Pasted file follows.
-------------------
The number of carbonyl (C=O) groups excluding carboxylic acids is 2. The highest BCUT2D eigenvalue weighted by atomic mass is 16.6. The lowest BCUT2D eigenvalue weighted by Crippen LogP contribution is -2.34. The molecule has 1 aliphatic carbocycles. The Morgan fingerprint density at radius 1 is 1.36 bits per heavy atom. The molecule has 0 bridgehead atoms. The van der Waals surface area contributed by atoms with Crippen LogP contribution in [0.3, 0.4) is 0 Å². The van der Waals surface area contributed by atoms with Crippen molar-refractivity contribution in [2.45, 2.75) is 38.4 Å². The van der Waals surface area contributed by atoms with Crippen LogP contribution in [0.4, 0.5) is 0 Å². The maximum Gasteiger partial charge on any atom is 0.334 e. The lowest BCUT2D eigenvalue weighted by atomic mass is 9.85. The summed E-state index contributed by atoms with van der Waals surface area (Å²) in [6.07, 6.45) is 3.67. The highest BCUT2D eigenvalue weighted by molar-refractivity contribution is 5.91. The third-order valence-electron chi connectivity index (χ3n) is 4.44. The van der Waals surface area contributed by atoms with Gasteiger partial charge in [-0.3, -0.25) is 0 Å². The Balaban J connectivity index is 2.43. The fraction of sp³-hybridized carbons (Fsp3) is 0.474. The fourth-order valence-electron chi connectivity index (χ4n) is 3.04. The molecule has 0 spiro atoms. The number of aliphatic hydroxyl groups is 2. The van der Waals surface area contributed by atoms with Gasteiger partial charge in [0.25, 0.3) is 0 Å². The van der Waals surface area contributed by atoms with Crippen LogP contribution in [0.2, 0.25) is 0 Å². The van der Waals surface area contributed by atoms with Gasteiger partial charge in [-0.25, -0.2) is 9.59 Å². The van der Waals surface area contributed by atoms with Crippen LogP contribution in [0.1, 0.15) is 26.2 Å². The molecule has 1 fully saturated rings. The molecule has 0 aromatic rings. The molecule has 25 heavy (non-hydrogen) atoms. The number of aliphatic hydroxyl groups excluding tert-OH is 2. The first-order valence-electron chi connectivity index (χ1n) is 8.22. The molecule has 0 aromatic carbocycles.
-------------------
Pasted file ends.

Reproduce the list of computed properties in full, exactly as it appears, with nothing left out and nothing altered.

The number of carbonyl (C=O) groups excluding carboxylic acids is 2. The highest BCUT2D eigenvalue weighted by atomic mass is 16.6. The lowest BCUT2D eigenvalue weighted by Crippen LogP contribution is -2.34. The molecule has 1 aliphatic carbocycles. The Morgan fingerprint density at radius 1 is 1.36 bits per heavy atom. The molecule has 0 bridgehead atoms. The van der Waals surface area contributed by atoms with Crippen LogP contribution in [0.3, 0.4) is 0 Å². The van der Waals surface area contributed by atoms with Crippen molar-refractivity contribution in [2.45, 2.75) is 38.4 Å². The van der Waals surface area contributed by atoms with Crippen LogP contribution in [0.4, 0.5) is 0 Å². The maximum Gasteiger partial charge on any atom is 0.334 e. The lowest BCUT2D eigenvalue weighted by atomic mass is 9.85. The summed E-state index contributed by atoms with van der Waals surface area (Å²) in [6.07, 6.45) is 3.67. The highest BCUT2D eigenvalue weighted by molar-refractivity contribution is 5.91. The third-order valence-electron chi connectivity index (χ3n) is 4.44. The van der Waals surface area contributed by atoms with Gasteiger partial charge in [-0.3, -0.25) is 0 Å². The Balaban J connectivity index is 2.43. The fraction of sp³-hybridized carbons (Fsp3) is 0.474. The fourth-order valence-electron chi connectivity index (χ4n) is 3.04. The molecule has 0 spiro atoms. The number of aliphatic hydroxyl groups is 2. The van der Waals surface area contributed by atoms with Gasteiger partial charge in [0.25, 0.3) is 0 Å². The van der Waals surface area contributed by atoms with Crippen LogP contribution in [0.2, 0.25) is 0 Å². The van der Waals surface area contributed by atoms with Gasteiger partial charge in [-0.25, -0.2) is 9.59 Å². The van der Waals surface area contributed by atoms with Crippen LogP contribution in [0.1, 0.15) is 26.2 Å². The molecule has 1 fully saturated rings. The molecule has 0 aromatic rings. The molecule has 25 heavy (non-hydrogen) atoms. The number of aliphatic hydroxyl groups excluding tert-OH is 2. The first-order valence-electron chi connectivity index (χ1n) is 8.22. The molecule has 0 aromatic carbocycles.